More Soviet-era conceptual shenanigans, courtesy of Bruno Vijverman.
Wartburg 313-2, 1960
This little known sporty prototype in the Renault Floride vein was publicised with a photo in East German newspapers but never shown to the public at any motor show. Standing at just 50 inches tall it was quite a stylistic departure from the 311 and 313/1 models on the road
at the time.
The 313-2 was more modern under the skin as well- it had a monocoque body and coil springs on all four wheels. Powering the 313-2 was the same three-cylinder two stroke however, although here it was fitted with two carburettors increasing the output to 60hp.
Being a prototype, the car suffered significant practicality issues: to service the engine, the rear seat had to be removed. For more serious maintenance the car had to be jacked up and the whole engine taken out. As Volkswagen experienced around the same time with the 1500, the underfloor-type engine positioning resulted in severe overheating problems. Three of these pretty little Wartburgs were built, of which one has survived.
FSO Syrena 110, 1964
In 1961 FSO commenced work on a new compact car; three years later the Syrena 110 prototype was ready – a very modern design for the time with its three-door hatchback shape designed by Andrzej Zgliczynski. Seen in profile, the similarity with the Renault 5 that would be introduced eight years later is unmistakable. One wonders if maybe a member of the design team defected and ended up in the Billancourt styling studios in the late sixties… Unusually, both front- and rear wheel drive prototypes were built.
Power was provided by a 842cc three-cylinder two stroke engine similar to the one in the Syrena 104 sedan. Twenty Syrena 110 prototypes were made, but development was abandoned around 1967 because FSO was ordered to build the Fiat 124/125 whose license had been acquired.
Trabant P760, 1970-73
This was VEB Sachsenring Automobilwerke Zwickau’s horse in the doomed RGW project. Planned in three- and five door hatchback versions and powered by a 1.1 litre four stroke, four cylinder engine of 52hp it soon earned the nickname hängebauchschwein (pot-bellied pig) by Trabant workers and it is not hard to see why. But even though few would call it a beauty, it was much more modern in looks and engineering than the outdated 601.
A lot of time and effort was put into the P760, which had effectively stopped the promising P603 prototype (see part one) dead in its tracks, but the collapse of the RGW venture meant that after P760 was cancelled as well Trabant was essentially back to square one. It was scant consolation for VEB Sachsenring that they enjoyed the luxury of a captive customer base (it was a Trabant 601 or nothing for most East Germans), to keep the production lines moving.
VAZ 1101, 1970
Following the unstoppable spread of front-wheel drive in compact cars during the sixties, AvtoVAZ engineers and designers decided that they too should join the club. In 1970, as the VAZ 2101 (the well known built under license Fiat 124) was introduced, work started on the VAZ 1101. The first fully functional prototype, styled under chief designer V.F. Baranovsky, was ready by the end of 1971 and bore more than a passing resemblance to the Fiat 128.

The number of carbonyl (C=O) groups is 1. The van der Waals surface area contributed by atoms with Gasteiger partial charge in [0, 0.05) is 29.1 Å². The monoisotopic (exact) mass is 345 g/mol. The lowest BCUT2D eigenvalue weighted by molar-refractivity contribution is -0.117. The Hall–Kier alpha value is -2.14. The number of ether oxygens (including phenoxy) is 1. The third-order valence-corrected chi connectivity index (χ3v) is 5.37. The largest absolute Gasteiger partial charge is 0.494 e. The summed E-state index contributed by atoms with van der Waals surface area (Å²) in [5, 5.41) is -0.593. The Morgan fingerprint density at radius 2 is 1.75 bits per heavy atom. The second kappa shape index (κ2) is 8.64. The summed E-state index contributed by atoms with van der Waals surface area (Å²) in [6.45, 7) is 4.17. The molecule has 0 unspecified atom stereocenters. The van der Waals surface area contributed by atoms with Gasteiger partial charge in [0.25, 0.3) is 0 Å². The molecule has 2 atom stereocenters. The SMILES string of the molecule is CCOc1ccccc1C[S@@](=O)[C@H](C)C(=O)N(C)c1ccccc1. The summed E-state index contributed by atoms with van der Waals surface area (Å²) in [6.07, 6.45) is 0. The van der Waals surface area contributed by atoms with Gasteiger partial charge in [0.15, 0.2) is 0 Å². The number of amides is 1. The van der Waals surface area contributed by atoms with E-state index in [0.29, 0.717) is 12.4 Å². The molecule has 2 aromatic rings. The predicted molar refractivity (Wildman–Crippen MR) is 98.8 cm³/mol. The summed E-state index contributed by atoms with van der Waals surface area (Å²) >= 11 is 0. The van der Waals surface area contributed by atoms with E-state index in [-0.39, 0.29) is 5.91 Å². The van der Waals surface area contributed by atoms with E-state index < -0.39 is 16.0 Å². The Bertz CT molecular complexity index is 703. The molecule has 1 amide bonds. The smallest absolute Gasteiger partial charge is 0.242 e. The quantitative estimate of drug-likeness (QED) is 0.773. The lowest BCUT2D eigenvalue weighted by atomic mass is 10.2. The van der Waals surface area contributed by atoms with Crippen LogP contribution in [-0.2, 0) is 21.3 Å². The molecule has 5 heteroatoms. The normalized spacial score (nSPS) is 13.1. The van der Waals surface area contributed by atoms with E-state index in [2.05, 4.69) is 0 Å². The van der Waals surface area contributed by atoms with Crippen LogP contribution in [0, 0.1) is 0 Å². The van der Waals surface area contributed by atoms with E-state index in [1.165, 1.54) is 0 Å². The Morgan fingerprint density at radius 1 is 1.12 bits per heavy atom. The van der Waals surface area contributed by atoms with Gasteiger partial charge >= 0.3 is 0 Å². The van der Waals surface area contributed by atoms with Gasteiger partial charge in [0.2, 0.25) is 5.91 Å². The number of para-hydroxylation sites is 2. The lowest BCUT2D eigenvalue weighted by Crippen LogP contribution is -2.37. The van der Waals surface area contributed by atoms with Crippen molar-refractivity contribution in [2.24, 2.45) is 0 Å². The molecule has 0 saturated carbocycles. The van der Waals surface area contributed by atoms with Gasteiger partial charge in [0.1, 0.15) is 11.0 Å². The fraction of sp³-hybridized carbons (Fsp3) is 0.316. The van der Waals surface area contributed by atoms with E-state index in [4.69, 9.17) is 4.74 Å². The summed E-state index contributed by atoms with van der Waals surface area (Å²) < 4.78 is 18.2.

Technically, it also followed the FIAT’s lead- the four-cylinder 1100cc engine was mounted transversally. Because this was the first front wheel drive project for AvtoVAZ its engineering team encountered its share of problems. Most prominently the gearbox, more or less copied from a Fiat 850 transmission, and the front driveshafts and universal joints malfunctioned with demoralizing regularity.
Development continued however, and in 1973 a second heavily revised prototype was completed. This one was reminiscent of a slightly enlarged Honda N600 mixed with a dash of Fiat 127, but also displayed some styling features that would appear on the Lada Niva later on. A major difference was that the little bobtail of the first version was now gone, replaced by a conventional hatchback.
During 1975 V.N. Polyakov, the minister of Automobile Industry of the USSR, visited the VAZ works and was disappointed with the slow progress of the small front-wheel drive project. He therefore issued a ministry order that AvtoVAZ should join forces with ZAZ with the goal of speeding up development time. Two years later the 1101 prototype had evolved into something that would not have looked out of place in a VW showroom, but the engineering issues persisted.
None of these three subsequent guises of 1101 would ever make it to production- in fact it would not be until 1984 with the unrelated VAZ 2108 (Lada Samara) that AvtoVAZ would join the ranks of front-wheel drive car manufacturers.
SFM Smyk B30, 1957
Best described as a Polish BMW Isetta, the first Smyk prototype, designed by Andrzej Zgliczynski, was completed in 1957. As per its German inspiration the front was mounted on hinges and tilted away together with the steering column to allow access.
It also had an engine sourced from a motorcycle, in this case a 15hp Junak M07 unit. A notable difference was that the Smyk had four forward AND four reverse gears allowing theoretically the same top speed in reverse, although that would not have been an advisable course of action in any vehicle.
Also, the Smyk was designed to carry two adults and two children while the Isetta was just a two-seater. A total of twenty Smyk prototypes were made, but likely because by the time the Smyk was to be considered for production bubble-cars were on the way out volume production never ensued.
Part 5 will follow shortly.